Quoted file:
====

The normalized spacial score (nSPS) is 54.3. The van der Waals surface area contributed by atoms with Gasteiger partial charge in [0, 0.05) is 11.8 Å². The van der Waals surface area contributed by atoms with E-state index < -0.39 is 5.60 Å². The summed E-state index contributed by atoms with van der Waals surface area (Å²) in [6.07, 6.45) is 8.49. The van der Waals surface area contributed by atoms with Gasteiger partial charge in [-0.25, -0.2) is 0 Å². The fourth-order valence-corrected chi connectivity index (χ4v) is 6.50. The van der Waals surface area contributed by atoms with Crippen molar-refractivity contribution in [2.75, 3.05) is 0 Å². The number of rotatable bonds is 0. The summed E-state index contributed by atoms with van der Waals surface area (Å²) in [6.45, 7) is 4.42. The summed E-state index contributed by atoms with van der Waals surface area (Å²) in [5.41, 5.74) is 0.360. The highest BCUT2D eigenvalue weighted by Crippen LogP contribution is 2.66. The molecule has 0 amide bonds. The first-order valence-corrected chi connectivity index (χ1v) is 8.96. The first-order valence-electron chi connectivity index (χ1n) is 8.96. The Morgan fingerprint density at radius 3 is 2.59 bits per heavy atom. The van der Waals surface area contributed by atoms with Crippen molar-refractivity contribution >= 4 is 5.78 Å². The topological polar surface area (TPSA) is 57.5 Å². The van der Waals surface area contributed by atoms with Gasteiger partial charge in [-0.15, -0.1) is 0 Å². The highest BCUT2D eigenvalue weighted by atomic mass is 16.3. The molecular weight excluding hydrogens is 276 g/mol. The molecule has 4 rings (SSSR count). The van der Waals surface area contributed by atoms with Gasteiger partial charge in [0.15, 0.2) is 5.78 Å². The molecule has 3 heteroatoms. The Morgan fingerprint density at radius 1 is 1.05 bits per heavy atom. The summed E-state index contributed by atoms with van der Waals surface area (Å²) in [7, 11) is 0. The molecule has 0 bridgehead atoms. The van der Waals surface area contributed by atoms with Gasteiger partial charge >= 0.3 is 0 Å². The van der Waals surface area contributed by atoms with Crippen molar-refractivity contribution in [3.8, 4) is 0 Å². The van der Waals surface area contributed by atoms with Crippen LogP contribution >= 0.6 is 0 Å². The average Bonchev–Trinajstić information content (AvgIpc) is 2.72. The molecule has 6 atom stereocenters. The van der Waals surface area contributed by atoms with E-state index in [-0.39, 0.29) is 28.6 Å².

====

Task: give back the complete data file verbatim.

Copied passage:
The normalized spacial score (nSPS) is 54.3. The van der Waals surface area contributed by atoms with Gasteiger partial charge in [0, 0.05) is 11.8 Å². The van der Waals surface area contributed by atoms with E-state index < -0.39 is 5.60 Å². The summed E-state index contributed by atoms with van der Waals surface area (Å²) in [6.07, 6.45) is 8.49. The van der Waals surface area contributed by atoms with Gasteiger partial charge in [-0.25, -0.2) is 0 Å². The fourth-order valence-corrected chi connectivity index (χ4v) is 6.50. The van der Waals surface area contributed by atoms with Crippen molar-refractivity contribution in [2.75, 3.05) is 0 Å². The number of rotatable bonds is 0. The summed E-state index contributed by atoms with van der Waals surface area (Å²) in [6.45, 7) is 4.42. The summed E-state index contributed by atoms with van der Waals surface area (Å²) in [5.41, 5.74) is 0.360. The highest BCUT2D eigenvalue weighted by Crippen LogP contribution is 2.66. The molecule has 0 amide bonds. The first-order valence-corrected chi connectivity index (χ1v) is 8.96. The first-order valence-electron chi connectivity index (χ1n) is 8.96. The Morgan fingerprint density at radius 3 is 2.59 bits per heavy atom. The van der Waals surface area contributed by atoms with Crippen molar-refractivity contribution >= 4 is 5.78 Å². The topological polar surface area (TPSA) is 57.5 Å². The van der Waals surface area contributed by atoms with Gasteiger partial charge in [-0.15, -0.1) is 0 Å². The highest BCUT2D eigenvalue weighted by atomic mass is 16.3. The molecular weight excluding hydrogens is 276 g/mol. The molecule has 4 rings (SSSR count). The van der Waals surface area contributed by atoms with Gasteiger partial charge in [0.15, 0.2) is 5.78 Å². The molecule has 3 heteroatoms. The Morgan fingerprint density at radius 1 is 1.05 bits per heavy atom. The summed E-state index contributed by atoms with van der Waals surface area (Å²) in [7, 11) is 0. The molecule has 0 bridgehead atoms. The van der Waals surface area contributed by atoms with Gasteiger partial charge >= 0.3 is 0 Å². The van der Waals surface area contributed by atoms with Crippen molar-refractivity contribution in [3.8, 4) is 0 Å². The van der Waals surface area contributed by atoms with Crippen LogP contribution >= 0.6 is 0 Å². The average Bonchev–Trinajstić information content (AvgIpc) is 2.72. The molecule has 6 atom stereocenters. The van der Waals surface area contributed by atoms with E-state index in [-0.39, 0.29) is 28.6 Å².